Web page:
"We think there's an interest -- or we think there should be an interest -- in finding ways of building a broad base of national understanding and awareness around what AI actually is," Townsend said in reference to his work with NAIAC, which recently released its initial recommendations on AI. "Because if it's as ubiquitous a technology as we suspect it will be going forward, then it's important that all of us have some general understanding [of AI], much like we all have general understanding about electricity."

But, Townsend cautioned, that education should avoid excessive fearmongering and an overemphasis on hypothetical concerns. "The conversation about responsible AI has to include responsible rhetoric about AI," he said.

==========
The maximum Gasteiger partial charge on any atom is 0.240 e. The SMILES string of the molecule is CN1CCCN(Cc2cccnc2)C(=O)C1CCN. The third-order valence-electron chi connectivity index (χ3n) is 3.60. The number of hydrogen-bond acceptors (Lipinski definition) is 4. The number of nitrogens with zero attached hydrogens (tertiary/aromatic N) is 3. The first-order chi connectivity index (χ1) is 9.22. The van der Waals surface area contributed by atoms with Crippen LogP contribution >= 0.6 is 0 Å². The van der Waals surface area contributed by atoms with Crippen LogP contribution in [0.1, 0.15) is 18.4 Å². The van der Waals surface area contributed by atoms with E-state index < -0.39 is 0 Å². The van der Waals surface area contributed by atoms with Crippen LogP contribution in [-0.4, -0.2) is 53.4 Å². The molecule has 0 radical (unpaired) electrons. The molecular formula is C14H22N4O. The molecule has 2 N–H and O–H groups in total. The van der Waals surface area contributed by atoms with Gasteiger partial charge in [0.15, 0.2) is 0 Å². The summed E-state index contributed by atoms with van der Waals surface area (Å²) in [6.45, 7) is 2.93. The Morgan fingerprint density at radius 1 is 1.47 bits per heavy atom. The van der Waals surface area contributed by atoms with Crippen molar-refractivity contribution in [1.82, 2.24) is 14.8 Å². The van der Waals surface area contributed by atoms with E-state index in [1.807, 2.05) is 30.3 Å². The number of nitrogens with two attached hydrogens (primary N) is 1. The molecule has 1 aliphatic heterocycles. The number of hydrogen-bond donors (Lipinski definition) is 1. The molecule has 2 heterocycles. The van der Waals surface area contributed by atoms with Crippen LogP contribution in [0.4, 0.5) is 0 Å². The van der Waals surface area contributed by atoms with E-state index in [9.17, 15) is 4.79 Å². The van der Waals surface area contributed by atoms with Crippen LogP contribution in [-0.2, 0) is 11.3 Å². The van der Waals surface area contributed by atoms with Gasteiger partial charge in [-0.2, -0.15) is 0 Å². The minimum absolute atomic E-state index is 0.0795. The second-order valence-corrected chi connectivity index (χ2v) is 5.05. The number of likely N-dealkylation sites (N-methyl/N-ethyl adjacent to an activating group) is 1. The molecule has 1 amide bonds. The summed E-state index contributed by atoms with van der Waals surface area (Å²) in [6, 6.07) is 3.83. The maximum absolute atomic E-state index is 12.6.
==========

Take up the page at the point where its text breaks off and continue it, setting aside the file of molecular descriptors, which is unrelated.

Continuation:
Recent conversations focusing heavily on existential AI risk could cause more harm than good, especially when those conversations happen to the exclusion of discussions of present harms such as algorithmic bias and disinformation. While there are real risks associated with AI, it's crucial to accurately educate people on those risks, including what they have within their control to do about them.

"As a technologist, obviously, I want to see people use these capabilities," Townsend said. "As a citizen, I want to see people use these capabilities in ways that are beneficial to themselves, their communities and the people around them."